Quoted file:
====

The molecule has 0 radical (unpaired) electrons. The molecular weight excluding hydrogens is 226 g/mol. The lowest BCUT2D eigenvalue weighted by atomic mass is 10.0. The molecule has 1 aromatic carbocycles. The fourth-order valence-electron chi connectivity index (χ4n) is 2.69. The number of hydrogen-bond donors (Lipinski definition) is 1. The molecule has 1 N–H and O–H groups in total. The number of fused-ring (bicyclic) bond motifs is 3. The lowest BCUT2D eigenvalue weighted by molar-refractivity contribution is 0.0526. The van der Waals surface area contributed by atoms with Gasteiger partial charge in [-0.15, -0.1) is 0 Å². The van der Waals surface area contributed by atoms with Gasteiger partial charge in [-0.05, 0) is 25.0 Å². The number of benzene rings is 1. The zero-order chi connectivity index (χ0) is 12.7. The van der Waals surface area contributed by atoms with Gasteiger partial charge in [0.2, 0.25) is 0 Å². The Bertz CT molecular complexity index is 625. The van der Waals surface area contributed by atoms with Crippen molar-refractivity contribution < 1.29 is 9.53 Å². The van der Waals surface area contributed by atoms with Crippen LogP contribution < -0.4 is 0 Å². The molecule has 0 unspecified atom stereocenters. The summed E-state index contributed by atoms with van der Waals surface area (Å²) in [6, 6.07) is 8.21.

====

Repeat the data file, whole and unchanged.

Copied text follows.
The molecule has 0 radical (unpaired) electrons. The molecular weight excluding hydrogens is 226 g/mol. The lowest BCUT2D eigenvalue weighted by atomic mass is 10.0. The molecule has 1 aromatic carbocycles. The fourth-order valence-electron chi connectivity index (χ4n) is 2.69. The number of hydrogen-bond donors (Lipinski definition) is 1. The molecule has 1 N–H and O–H groups in total. The number of fused-ring (bicyclic) bond motifs is 3. The lowest BCUT2D eigenvalue weighted by molar-refractivity contribution is 0.0526. The van der Waals surface area contributed by atoms with Gasteiger partial charge in [-0.15, -0.1) is 0 Å². The van der Waals surface area contributed by atoms with Gasteiger partial charge in [-0.05, 0) is 25.0 Å². The number of benzene rings is 1. The zero-order chi connectivity index (χ0) is 12.7. The van der Waals surface area contributed by atoms with Gasteiger partial charge in [0.2, 0.25) is 0 Å². The Bertz CT molecular complexity index is 625. The van der Waals surface area contributed by atoms with Crippen molar-refractivity contribution < 1.29 is 9.53 Å². The van der Waals surface area contributed by atoms with Crippen LogP contribution < -0.4 is 0 Å². The molecule has 0 unspecified atom stereocenters. The summed E-state index contributed by atoms with van der Waals surface area (Å²) in [6, 6.07) is 8.21.